Happy Halloween! As a part of today’s festivities, our staff has offered 10 books to read while waiting for trick or treaters to show up at your door. Read these novels by the fire, by the lamp, or by the jack-o-lantern, but, be careful; these horror stories may leave you too scared to answer the door:
1. “The Face in the Frost” by John Bellairs
“A creepy sort of ghost story,” says Humanities Librarian Robert LeBlanc, this novel follows the story of two wizards seeking to discover a source of evil magic. Recommended reading for Advanced Dungeon and Dragons Dungeon Masters, this book (at 174 pages) may be perfect for reading in between groups of trick or treaters showing up at your door/dorm room.
2. “At the Mountains of Madness” by H.P. Lovecraft
Attempting to dissuade an expedition into the Antarctic, the protagonist of this novella speaks of the horrors he witnessed when he explored the frozen continent. With mountains higher than the Himalayas, ancient ruins and hidden civilizations, this one will surely chill you to the bones. This recommendation – part of H.P. Lovecraft’s collected works – comes from Resource Management Team Leader David Burke.
3. “Anything by Michael Crichton” – Luisa Cywinski
I cannot agree more with this recommendation! Crichton writes excellent stories that toe a fine line between science-fiction and horror. His novels include tales of artificial intelligence gone awry, thrillers of micro-organisms from outer space, and, of course, the famous Jurassic Park. This picture includes some of those Crichton books in our collection, but there are certainly many more.
4. “Carrie” by Stephen King
King’s debut novel is my own recommendation. King appears once more on this list, but “Carrie” helps us understand the early workings of the mind of the best horror writer of our time. The fragmented composition of the novel, including clippings from newspapers, and the shifting points of view add to the suspense of this marvelously crafted thriller.
5. “Grendel” by John Gardner
Also recommended by Luisa Cywinski, this pomo myth retells Beowulf from the perspective of the monster Grendel. Besides being a true fright, this is one of the few novels of the genre that can claim it explores the philosophy of Jean-Paul Sartre. Get a good scare, and give an intellectual lecture to your visitors, as you explore Grendel’s psyche and the swamp with this piece.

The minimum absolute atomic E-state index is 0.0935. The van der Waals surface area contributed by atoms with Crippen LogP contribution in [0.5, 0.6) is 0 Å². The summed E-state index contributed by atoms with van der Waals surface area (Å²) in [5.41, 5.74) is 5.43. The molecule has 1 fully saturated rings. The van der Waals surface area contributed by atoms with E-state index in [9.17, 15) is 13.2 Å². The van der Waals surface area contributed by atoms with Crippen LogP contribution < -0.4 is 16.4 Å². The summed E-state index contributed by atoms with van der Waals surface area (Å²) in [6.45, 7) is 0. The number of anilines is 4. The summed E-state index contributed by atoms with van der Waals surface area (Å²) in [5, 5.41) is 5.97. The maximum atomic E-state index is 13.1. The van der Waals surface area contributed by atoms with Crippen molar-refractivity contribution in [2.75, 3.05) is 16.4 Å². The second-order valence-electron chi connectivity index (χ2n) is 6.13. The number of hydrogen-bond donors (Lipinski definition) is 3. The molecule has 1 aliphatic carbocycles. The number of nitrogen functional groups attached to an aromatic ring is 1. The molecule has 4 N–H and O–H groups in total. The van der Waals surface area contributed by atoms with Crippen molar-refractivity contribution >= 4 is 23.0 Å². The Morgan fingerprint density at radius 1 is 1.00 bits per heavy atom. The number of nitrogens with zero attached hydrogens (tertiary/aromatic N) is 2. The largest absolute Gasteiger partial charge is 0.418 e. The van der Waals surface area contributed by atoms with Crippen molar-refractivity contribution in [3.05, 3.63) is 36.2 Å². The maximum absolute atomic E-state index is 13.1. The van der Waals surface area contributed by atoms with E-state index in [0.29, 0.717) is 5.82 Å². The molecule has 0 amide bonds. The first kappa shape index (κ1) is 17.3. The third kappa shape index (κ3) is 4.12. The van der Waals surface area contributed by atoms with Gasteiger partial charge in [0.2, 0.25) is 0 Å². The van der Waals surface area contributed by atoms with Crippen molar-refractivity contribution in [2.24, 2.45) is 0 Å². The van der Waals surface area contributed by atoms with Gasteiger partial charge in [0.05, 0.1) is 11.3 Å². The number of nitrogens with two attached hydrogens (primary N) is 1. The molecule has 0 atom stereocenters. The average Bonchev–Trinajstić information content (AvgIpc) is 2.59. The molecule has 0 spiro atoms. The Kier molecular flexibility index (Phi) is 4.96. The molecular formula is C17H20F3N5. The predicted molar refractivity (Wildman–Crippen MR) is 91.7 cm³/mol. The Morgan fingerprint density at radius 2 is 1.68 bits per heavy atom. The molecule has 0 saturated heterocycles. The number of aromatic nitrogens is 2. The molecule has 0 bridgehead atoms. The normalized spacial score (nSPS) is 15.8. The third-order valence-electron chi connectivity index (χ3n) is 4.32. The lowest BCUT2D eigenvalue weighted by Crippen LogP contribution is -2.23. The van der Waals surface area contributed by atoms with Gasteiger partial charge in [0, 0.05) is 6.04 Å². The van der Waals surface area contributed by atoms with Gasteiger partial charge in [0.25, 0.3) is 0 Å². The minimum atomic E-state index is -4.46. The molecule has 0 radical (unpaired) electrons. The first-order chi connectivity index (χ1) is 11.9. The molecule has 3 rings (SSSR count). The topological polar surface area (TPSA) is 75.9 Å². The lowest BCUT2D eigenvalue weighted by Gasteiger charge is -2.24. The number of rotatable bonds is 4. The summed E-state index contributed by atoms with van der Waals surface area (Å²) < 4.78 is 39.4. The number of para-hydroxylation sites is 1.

6. “Through the Woods” by Emily Carroll
A short collection of stories by comic artist Emily Carroll, “Through the Woods” won two Eisner Awards in 2015. English and Theatre Librarian Sarah Wingo says this piece has “a creepy and spooky feel without feeling derivative of anything you already read.” If you’re into comics/graphic novels, this may be the Halloween piece for you.
7. “Salem’s Lot” by Stephen King
Set in Jerusalem’s Lot, Maine, “‘Salem’s Lot” contains the generic conventions of vampires and abandoned houses. It received wide acclaim when it was released in the mid-’70s. Enjoy this one, but try not too read too much into your own small town; there’s many places for vampires to be hiding. This recommendation comes from Humanities Librarian Robert LeBlanc.
8. “Station Eleven” by Emily St. John Mandel
This one is “not really scary but has a spooky vibe,” says English and Theatre Librarian Sarah Wingo. With on-stage heart attacks and pandemic Swine Flu, “Station Eleven” promises those frights that derive their horror from the plausibility of such events. Enjoy this winner of the 2015 Toronto Book Award with a Snickers, and a Reese’s, and a Hershey’s bar or two, or three…
9. “Coraline” by Neil Gaiman
Gaiman’s “Coraline” “transforms such ordinary objects as buttons and cats into objects of horror,” according to graduate assistant Hunter Houtzer. Also the subject of 2009 film, this story explores secret worlds that may, in fact, just be the figments of our diseased imaginations. Get a peek at this story on Houtzer’s PATW blog.
10. “The Night Circus” by Erin Morgenstern
This one is “Gothic without being scary,” according to Nursing and Life Sciences Librarian Robin Bowles, and “Not specific to Halloween but has an atmospheric, Tim Burton-esque vibe,” continued English and Theatre Librarian Sarah Wingo. Set near a re-imagined Victorian London, this novel follows a circus that seemingly appears and disappears without warning.
Do you agree/disagree with any of our staff recommendations? Let us know in the comments below or tweet us @FalveyLibrary. (All images courtesy of Amazon and Wikipedia, except the one of our shelves; I took that.)
Article by William Repetto, a graduate assistant on the Communications and Marketing Team at the Falvey Memorial Library. He is currently pursuing an MA in English at Villanova University.
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